These unprecedented lockdown days are making us look again at life, and we are finding that priorities are changing. Over the next few days we’ll be looking at some of the things we are discovering as St Chrysostom’s people, and how these things may shape the world, and our community and church in the future.
Recently in a Zoom conversation – something we’d never have had three months ago! – we were talking about small acts of kindness we had experienced and how much they meant at the time. We were greatly encouraged by our the conversation.
Fliss told of how she had herself received by being able to help a child that was lost near her home. Kate told how unexpectedly a friend had sent her a home made cushion after hearing Kate’s dog had died. Albert (aged three) told us how his young sister was kind to him. Julie mentioned the unexpected kindness of a store manager to an elederly lady who had lost her hearing aid. Bernie was able to rest in bed longer through the kindness of someone who unexpectedly did one of her work tasks for her. Admos and Michael had found a wood pigeon which had been killed by a cat and gently gave it a decent burial. Paul spoke of special kindnesses in his family life. Sandra told us of a friend in distress who was given a bed for the night by a kind person whom she did not know. Andrew told of the initiative of a neighbour to collect and look after a parcel for him, and Alan spoke of the small acts of church kindness in sending out letters to members.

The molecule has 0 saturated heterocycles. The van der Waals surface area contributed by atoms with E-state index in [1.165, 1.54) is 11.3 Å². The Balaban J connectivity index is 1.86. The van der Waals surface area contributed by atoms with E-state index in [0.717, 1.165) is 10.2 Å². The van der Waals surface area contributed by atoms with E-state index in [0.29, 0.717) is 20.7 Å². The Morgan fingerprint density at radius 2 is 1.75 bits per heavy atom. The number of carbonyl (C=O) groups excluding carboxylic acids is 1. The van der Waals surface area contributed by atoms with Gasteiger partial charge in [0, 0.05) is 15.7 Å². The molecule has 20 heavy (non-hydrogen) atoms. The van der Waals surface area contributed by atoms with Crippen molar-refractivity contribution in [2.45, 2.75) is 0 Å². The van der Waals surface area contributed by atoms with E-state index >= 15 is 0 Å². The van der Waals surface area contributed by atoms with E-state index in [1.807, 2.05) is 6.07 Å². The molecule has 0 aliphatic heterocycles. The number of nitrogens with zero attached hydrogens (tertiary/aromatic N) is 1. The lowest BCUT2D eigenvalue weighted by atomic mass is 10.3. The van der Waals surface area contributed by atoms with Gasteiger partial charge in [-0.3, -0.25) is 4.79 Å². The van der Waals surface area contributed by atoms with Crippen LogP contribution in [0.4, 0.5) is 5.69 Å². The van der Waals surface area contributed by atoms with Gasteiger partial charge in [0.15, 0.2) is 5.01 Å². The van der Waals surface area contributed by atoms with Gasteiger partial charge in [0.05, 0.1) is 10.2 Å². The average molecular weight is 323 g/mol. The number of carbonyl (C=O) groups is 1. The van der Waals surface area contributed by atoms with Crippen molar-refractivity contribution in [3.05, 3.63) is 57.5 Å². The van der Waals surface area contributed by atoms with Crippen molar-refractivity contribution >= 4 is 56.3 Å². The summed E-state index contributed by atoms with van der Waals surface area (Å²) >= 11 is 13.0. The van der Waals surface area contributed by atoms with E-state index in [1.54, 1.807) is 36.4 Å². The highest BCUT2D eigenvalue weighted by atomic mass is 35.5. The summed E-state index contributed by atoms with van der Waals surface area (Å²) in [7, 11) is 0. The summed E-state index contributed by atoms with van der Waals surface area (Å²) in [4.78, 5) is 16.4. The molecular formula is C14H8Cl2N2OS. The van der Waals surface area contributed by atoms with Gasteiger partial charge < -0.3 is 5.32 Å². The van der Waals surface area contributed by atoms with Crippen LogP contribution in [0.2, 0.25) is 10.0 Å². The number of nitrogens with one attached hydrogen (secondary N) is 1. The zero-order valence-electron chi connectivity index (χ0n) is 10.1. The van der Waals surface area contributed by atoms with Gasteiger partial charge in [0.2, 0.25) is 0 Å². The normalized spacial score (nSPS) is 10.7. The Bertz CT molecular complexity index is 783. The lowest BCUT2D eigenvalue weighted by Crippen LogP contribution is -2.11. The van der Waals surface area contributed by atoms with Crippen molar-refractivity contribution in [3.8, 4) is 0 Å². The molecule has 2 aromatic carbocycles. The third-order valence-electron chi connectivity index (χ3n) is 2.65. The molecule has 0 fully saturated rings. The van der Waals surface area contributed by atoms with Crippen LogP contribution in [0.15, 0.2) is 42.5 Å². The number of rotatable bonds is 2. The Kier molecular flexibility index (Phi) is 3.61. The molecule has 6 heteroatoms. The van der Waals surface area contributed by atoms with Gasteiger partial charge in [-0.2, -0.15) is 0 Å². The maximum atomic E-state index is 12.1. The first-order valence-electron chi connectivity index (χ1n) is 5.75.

Kindness matters. In our conversation we realised how we were recognising and appreciating acts of kindness in new ways. We were appreciating unexpected kindness and we were finding it in unexpected places.
This led us to hope this would continue beyond lockdown days. Care and kindness clearly should be a priority of our lives and of course of our church life. We will think about how precisely we can develop kindness in our church life.
We hoped that we would step out of our usual circles and be prepared to be kind and considerate to our neighbours whoever they are. We also felt we ourselves benefitted by being kind and open to the needs, however small, of others. We were encouraged to look out for small opportunities to be kind in our daily lives.